The Scottish Christian Party has claimed it has won support from both churchgoers and non-believers during its Holyrood election bid.
The Party said it wanted to appeal to a broad church
Its manifesto has placed Christianity at the centre of its agenda.
The party was only set up at the end of 2006, but decided to put up candidates in every region in Scotland.
Among its list of policies is a suggestion that jails could be constructed in developing countries for holding Scots criminals.
Leader Reverend George Hargreaves claimed voters had complained to him of a lack of moral fibre in Scotland, adding that it was time to "get back to God".
He said: "Righteousness exalts a nation and if we understand that, we'll understand that getting into a Godless situation that we have over the past 50 years in Scotland has led to rape, ruin, murder, chaos and there is another approach.
"Let's turn back and be the land of the book, once again."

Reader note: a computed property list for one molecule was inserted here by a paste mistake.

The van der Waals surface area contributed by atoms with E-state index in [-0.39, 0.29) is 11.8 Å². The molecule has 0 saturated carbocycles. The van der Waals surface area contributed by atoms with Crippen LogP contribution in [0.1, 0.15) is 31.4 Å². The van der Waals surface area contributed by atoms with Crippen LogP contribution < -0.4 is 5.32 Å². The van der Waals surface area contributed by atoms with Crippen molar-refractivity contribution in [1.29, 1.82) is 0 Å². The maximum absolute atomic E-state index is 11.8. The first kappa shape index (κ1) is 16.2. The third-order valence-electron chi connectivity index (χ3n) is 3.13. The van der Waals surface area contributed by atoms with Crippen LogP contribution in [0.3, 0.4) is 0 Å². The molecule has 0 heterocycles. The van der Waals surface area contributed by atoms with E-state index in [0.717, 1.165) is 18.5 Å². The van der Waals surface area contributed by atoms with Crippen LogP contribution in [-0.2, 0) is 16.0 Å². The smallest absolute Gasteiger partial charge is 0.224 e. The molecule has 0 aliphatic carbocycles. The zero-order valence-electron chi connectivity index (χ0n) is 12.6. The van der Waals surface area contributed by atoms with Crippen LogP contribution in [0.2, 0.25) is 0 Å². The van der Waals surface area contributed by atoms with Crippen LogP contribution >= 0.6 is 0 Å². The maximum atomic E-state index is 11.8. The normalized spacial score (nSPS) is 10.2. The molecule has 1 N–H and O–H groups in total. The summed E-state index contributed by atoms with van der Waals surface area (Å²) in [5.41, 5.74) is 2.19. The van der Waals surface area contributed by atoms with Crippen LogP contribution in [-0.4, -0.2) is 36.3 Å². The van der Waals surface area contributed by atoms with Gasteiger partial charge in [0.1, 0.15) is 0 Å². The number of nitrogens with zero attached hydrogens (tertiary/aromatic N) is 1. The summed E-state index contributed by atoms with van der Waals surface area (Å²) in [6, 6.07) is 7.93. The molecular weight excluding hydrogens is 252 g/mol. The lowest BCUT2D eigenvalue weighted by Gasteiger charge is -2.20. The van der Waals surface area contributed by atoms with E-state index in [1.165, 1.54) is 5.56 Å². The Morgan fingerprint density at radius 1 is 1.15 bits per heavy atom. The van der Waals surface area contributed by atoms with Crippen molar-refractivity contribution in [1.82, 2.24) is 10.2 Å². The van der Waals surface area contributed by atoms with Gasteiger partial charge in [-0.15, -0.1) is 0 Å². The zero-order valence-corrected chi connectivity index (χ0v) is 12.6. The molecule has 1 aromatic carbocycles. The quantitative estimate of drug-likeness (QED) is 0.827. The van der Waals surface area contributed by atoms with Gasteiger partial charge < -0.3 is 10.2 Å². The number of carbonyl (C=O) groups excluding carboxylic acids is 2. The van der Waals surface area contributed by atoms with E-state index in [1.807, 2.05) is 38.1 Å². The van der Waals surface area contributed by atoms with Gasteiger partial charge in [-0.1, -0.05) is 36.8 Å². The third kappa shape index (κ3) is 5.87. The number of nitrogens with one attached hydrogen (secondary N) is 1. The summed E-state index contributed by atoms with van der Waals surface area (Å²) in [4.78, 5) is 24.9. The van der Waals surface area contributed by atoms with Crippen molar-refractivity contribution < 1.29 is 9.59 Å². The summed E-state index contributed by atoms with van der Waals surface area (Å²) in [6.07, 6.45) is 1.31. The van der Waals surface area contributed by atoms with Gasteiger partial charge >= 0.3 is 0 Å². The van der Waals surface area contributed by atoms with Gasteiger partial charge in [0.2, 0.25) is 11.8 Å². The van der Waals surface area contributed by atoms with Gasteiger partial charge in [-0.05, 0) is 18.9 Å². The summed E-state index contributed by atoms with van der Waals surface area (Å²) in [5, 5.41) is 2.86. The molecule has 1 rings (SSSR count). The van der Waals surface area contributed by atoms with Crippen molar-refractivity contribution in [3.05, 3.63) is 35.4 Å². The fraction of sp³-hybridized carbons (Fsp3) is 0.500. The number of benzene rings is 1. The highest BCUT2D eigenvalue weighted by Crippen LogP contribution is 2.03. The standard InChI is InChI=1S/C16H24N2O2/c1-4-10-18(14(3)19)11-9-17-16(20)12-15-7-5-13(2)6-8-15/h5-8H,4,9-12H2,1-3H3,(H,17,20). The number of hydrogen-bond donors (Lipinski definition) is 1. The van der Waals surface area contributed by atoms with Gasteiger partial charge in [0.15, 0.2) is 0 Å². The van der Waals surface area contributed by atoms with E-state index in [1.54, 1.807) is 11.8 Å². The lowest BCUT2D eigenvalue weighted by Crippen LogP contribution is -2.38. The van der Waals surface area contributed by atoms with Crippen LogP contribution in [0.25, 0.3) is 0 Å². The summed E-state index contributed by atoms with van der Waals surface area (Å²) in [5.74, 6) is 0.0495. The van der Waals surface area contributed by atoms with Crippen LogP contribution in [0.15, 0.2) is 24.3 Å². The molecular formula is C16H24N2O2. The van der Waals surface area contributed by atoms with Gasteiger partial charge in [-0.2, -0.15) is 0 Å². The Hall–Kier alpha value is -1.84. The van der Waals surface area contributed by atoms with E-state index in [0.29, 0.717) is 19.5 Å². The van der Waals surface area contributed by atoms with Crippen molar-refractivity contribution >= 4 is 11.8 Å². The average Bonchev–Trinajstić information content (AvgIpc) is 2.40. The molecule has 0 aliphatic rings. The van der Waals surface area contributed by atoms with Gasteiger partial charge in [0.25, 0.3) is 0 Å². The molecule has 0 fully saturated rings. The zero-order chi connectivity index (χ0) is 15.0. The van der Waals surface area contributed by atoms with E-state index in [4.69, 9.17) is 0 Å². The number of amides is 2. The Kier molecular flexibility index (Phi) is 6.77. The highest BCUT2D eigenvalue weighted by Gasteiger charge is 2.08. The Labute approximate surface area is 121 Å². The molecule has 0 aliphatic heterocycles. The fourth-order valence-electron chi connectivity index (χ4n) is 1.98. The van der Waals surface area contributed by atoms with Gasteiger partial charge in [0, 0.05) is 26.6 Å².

Rev Hargreaves claimed his party appealed to a broad church and had attracted Conservative, Labour and SNP people.
"The dichotomy of left and right - that is old school. We're not talking left, we're not talking right - we're talking up," he added.
On prisons, he insisted that the policy was not tantamount to sending prisoners back to the colonies.
"If a developing country wants to do this kind of business with us, that's fine," said Rev Hargreaves.
"We send our rubbish to China on ships. We have call centres in Delhi. The world is now much smaller than it was 200 years ago.
"I say - let's take our lemons and make lemonade for other people."